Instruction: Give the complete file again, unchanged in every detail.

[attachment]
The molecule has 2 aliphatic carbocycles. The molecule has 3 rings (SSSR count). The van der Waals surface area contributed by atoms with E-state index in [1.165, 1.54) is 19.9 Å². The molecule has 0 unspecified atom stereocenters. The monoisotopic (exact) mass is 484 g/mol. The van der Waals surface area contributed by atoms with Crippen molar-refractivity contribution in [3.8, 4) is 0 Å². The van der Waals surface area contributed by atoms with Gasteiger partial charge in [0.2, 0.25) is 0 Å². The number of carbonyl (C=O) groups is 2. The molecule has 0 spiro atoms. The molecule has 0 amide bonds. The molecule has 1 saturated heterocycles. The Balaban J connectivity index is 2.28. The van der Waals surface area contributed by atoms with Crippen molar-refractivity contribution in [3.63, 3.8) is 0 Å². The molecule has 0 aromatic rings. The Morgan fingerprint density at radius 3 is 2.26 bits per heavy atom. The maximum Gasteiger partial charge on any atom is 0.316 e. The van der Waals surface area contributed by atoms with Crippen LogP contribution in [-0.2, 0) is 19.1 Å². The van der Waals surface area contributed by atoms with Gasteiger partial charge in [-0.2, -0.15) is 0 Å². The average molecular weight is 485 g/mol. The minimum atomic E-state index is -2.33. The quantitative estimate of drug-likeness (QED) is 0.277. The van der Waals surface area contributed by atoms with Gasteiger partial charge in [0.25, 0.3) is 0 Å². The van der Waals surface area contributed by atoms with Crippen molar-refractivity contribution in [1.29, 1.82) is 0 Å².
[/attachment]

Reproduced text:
The molecule has 2 aliphatic carbocycles. The molecule has 3 rings (SSSR count). The van der Waals surface area contributed by atoms with E-state index in [1.165, 1.54) is 19.9 Å². The molecule has 0 unspecified atom stereocenters. The monoisotopic (exact) mass is 484 g/mol. The van der Waals surface area contributed by atoms with Crippen molar-refractivity contribution in [3.8, 4) is 0 Å². The van der Waals surface area contributed by atoms with Gasteiger partial charge in [0.2, 0.25) is 0 Å². The number of carbonyl (C=O) groups is 2. The molecule has 0 spiro atoms. The molecule has 0 amide bonds. The molecule has 1 saturated heterocycles. The Balaban J connectivity index is 2.28. The van der Waals surface area contributed by atoms with Crippen molar-refractivity contribution in [3.63, 3.8) is 0 Å². The molecule has 0 aromatic rings. The Morgan fingerprint density at radius 3 is 2.26 bits per heavy atom. The maximum Gasteiger partial charge on any atom is 0.316 e. The van der Waals surface area contributed by atoms with Crippen LogP contribution in [-0.2, 0) is 19.1 Å². The van der Waals surface area contributed by atoms with Gasteiger partial charge in [-0.2, -0.15) is 0 Å². The average molecular weight is 485 g/mol. The minimum atomic E-state index is -2.33. The quantitative estimate of drug-likeness (QED) is 0.277. The van der Waals surface area contributed by atoms with Gasteiger partial charge in [0.25, 0.3) is 0 Å². The van der Waals surface area contributed by atoms with Crippen molar-refractivity contribution in [1.29, 1.82) is 0 Å².